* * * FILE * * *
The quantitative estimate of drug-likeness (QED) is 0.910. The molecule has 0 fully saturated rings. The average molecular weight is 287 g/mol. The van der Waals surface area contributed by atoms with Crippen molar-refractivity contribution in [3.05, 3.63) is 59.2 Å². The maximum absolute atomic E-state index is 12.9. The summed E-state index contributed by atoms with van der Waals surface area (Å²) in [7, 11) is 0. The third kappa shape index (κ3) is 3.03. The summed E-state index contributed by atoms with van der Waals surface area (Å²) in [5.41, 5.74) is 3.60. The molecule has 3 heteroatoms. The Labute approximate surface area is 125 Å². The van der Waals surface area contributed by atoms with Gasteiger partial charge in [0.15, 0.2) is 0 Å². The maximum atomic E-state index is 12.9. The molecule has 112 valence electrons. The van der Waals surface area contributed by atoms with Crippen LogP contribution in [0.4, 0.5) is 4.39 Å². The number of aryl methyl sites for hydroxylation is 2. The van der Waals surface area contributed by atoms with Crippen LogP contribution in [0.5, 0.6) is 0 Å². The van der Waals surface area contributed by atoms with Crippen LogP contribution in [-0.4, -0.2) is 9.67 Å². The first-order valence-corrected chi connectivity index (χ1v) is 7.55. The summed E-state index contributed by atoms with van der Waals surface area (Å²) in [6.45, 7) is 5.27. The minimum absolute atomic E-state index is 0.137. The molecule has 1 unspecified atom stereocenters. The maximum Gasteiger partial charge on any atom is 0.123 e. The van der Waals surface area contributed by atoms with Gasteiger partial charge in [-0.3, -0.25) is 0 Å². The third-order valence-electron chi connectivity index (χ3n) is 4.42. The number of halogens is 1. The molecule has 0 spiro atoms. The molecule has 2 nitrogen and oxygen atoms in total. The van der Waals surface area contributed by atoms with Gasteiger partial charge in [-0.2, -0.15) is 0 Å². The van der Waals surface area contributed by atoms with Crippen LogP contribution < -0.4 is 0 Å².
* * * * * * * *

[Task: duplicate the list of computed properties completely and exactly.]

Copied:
The quantitative estimate of drug-likeness (QED) is 0.910. The molecule has 0 fully saturated rings. The average molecular weight is 287 g/mol. The van der Waals surface area contributed by atoms with Crippen molar-refractivity contribution in [3.05, 3.63) is 59.2 Å². The maximum absolute atomic E-state index is 12.9. The summed E-state index contributed by atoms with van der Waals surface area (Å²) in [7, 11) is 0. The third kappa shape index (κ3) is 3.03. The summed E-state index contributed by atoms with van der Waals surface area (Å²) in [5.41, 5.74) is 3.60. The molecule has 3 heteroatoms. The Labute approximate surface area is 125 Å². The van der Waals surface area contributed by atoms with Gasteiger partial charge in [0.15, 0.2) is 0 Å². The maximum atomic E-state index is 12.9. The molecule has 112 valence electrons. The van der Waals surface area contributed by atoms with Crippen LogP contribution in [0.4, 0.5) is 4.39 Å². The number of aryl methyl sites for hydroxylation is 2. The van der Waals surface area contributed by atoms with Crippen LogP contribution in [0.5, 0.6) is 0 Å². The van der Waals surface area contributed by atoms with Crippen LogP contribution in [-0.4, -0.2) is 9.67 Å². The first-order valence-corrected chi connectivity index (χ1v) is 7.55. The summed E-state index contributed by atoms with van der Waals surface area (Å²) in [6.45, 7) is 5.27. The minimum absolute atomic E-state index is 0.137. The molecule has 1 unspecified atom stereocenters. The maximum Gasteiger partial charge on any atom is 0.123 e. The van der Waals surface area contributed by atoms with Gasteiger partial charge in [-0.3, -0.25) is 0 Å². The third-order valence-electron chi connectivity index (χ3n) is 4.42. The number of halogens is 1. The molecule has 0 spiro atoms. The molecule has 2 nitrogen and oxygen atoms in total. The van der Waals surface area contributed by atoms with Gasteiger partial charge in [-0.2, -0.15) is 0 Å². The van der Waals surface area contributed by atoms with Crippen LogP contribution < -0.4 is 0 Å².